11. Strategies for the management of patients with obesity.

    Science.gov (United States)

    Hamilton, Michael

    2002-01-01

    The prevalence of overweight and obesity is increasing worldwide. During the last two decades, the prevalence of adults in the higher body mass index (BMI) categories in the US has increased the most, as much as 300% for those with a BMI above 40kg/m2. In children and adolescents, a doubling of the prevalence of severe overweight poses a serious health risk to future generations of young adults who may develop chronic diseases normally associated with aging. The simple definition of obesity, an imbalance between energy intake and energy expenditure, ignores the complexity of, and largely unknown interactions between, genes, food intake and physical activity, which together determine bodyweight and fat distribution. Although the etiology and manifestations of overweight and obesity are complex, the assessment of overweight and obesity requires only an accurate measurement of bodyweight, height and abdominal circumference, as well as a history and physical examination attuned to the morbidities that commonly accompany overweight and obesity such as diabetes mellitus, hypertension, dyslipidemia and sleep apnea. The treatment of patients with overweight and obesity continues to be based on changes to diet and physical activity. Simple behavior modification techniques are within the reach of busy clinicians. The additional use of available bodyweight reduction medications can reliably lead to a 5 to 10% reduction from initial bodyweight, a loss that has been shown to provide significant health benefit. The use of meal replacements has also been shown to be effective and is probably an under-appreciated treatment resource. Surgery is the most successful treatment for those with severe obesity and should be discussed as an option for those in the appropriate bodyweight categories. Because societal trends favor the greater intake of calorie-dense foods and less physical activity to accomplish the activities of daily life, the future of obesity treatment will require the

  12. The Effectiveness of Acceptance and Commitment Group Therapy on Depression and Body Image in Women with Obesity

    Directory of Open Access Journals (Sweden)

    Bahareh Gholamhoseini

    2016-03-01

    Full Text Available AbstractBackground and Objective: From the perspective of psychology, obesity can lead to the negative attitude, stress and the increasing the risks of psychological disorders. From the viewpoint of Acceptance and Commitment Therapy (ACT, psychological disorders are due to the fusion of psychological and cognitive inflexibility. This study aimed to determine the effectiveness of an acceptance and commitment group therapy on improving the depression and body image among female with obesity.Materials and Methods: This quasi-experimental study was performed through pre-posttest with the intervention and the control groups. The target population of this research was total obese women depression symptoms and negative body image who referred to nutrition and sports clubs in East of Tehran in 2014. 30 obese women with depression symptoms and negative body image were selected through purposeful sampling and randomly divided in the intervention and the control groups. The intervention group participated in acceptance and commitment group therapy sessions include once a week for two months (a total of 8 sessions.The control group received no intervention. All participants were evaluated in the first and last meeting by the Beck Depression Inventory and body image questionnaires. To analyze the data descriptive parameters such as frequency and standard deviation and statistical tests such as t-test for comparison two independent groups were used.Results: The results showed a significant reduction in depression scores (P<0.01 and a significant increase in body image scores (P=0.001 in patients of the intervention group compared to the control group.Conclusion: The study showed that acceptance and commitment group therapy in women with obesity lead to the reduction in depression and increase the desirable perception of body image, therefore, the use of this therapeutic approach is recommended in women with obesity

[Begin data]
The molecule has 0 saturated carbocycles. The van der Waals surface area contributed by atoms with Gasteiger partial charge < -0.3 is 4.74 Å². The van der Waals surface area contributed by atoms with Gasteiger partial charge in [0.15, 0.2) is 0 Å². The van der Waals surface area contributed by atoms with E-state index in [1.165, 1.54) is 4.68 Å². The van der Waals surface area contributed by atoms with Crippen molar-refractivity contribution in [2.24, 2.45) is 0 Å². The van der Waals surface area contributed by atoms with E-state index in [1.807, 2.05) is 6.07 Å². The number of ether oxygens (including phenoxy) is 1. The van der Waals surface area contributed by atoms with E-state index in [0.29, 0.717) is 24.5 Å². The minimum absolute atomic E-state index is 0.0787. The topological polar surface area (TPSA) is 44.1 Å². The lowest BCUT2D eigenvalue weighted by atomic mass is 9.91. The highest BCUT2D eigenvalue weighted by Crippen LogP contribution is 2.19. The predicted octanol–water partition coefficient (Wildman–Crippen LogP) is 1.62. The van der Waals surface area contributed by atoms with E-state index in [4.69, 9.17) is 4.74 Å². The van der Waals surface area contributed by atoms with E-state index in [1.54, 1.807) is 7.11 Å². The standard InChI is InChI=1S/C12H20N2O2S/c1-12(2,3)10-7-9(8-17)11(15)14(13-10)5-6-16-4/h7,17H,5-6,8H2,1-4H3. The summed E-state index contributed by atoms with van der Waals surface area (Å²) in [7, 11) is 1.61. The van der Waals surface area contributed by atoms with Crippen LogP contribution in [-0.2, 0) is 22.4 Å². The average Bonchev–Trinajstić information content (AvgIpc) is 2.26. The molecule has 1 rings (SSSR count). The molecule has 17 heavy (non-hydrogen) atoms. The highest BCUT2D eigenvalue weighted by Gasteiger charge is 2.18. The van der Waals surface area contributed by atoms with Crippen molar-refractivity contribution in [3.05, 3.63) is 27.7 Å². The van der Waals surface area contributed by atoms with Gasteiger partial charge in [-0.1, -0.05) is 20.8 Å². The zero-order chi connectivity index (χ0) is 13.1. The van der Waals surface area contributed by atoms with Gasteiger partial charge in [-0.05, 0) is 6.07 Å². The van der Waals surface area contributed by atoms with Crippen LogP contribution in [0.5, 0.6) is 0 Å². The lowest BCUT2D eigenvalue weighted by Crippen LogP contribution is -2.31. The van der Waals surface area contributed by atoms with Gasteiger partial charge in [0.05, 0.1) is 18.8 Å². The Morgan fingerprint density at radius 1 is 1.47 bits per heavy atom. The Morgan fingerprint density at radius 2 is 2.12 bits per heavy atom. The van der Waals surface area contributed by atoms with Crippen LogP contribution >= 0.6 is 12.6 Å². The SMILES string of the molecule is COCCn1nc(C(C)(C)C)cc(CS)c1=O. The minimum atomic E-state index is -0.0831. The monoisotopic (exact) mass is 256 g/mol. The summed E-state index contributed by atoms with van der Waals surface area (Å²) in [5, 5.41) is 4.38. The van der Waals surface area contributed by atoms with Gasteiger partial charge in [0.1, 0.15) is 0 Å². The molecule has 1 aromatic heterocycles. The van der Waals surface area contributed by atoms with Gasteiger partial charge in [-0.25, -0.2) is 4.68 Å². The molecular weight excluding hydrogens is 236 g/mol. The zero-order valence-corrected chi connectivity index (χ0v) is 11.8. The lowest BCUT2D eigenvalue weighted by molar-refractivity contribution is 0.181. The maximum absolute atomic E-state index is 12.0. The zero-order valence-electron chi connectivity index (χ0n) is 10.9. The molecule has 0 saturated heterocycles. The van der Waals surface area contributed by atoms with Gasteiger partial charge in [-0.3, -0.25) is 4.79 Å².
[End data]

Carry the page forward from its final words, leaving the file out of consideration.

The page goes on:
13. Obesity indices and haemodynamic response to exercise in obese diabetic hypertensive patients: Randomized controlled trial.

    Science.gov (United States)

    Abdelaal, Ashraf Abdelaal Mohamed; Mohamad, Mohamad Ali

    2015-01-01

    Obesity, diabetes and hypertension are major worldwide interconnected problems. The aim of this study was to investigate body mass index (BMI), waist circumference (WC), systolic and diastolic blood pressure (SBP and DPB) responses to circuit weight training (CWT) or aerobic exercise training (AET) in obese diabetic hypertensive patients (ODHP). Fifty-nine ODHP were randomly assigned into CWT, AET and control groups. Either CWT or AET was performed thrice weekly for 12 weeks. Variables were evaluated pre-training (evaluation-1), after 3 months (evaluation-2) and 1 month post-training cessation (evaluation-3). At evaluation-2, BMI, WC, SBP, DBP mean values and percentages of decrease were 31.56±1.48 (9.23%), 104±5.97 (6.2%), 141±2.2 (3.09%), 91.2±1.24 (2.98%) and 32.09±1.21 (7.11%), 107.66±3.92 (3.07%), 138.3±1.17 (4.79%), 88.05±1.05 (6.02%) for CWT and AET groups respectively (Pobesity indices, AET is still the best intervention to lower blood pressure in ODHP, for a more extended period of time. Copyright © 2014 Asian Oceanian Association for the Study of Obesity. Published by Elsevier Ltd. All rights reserved.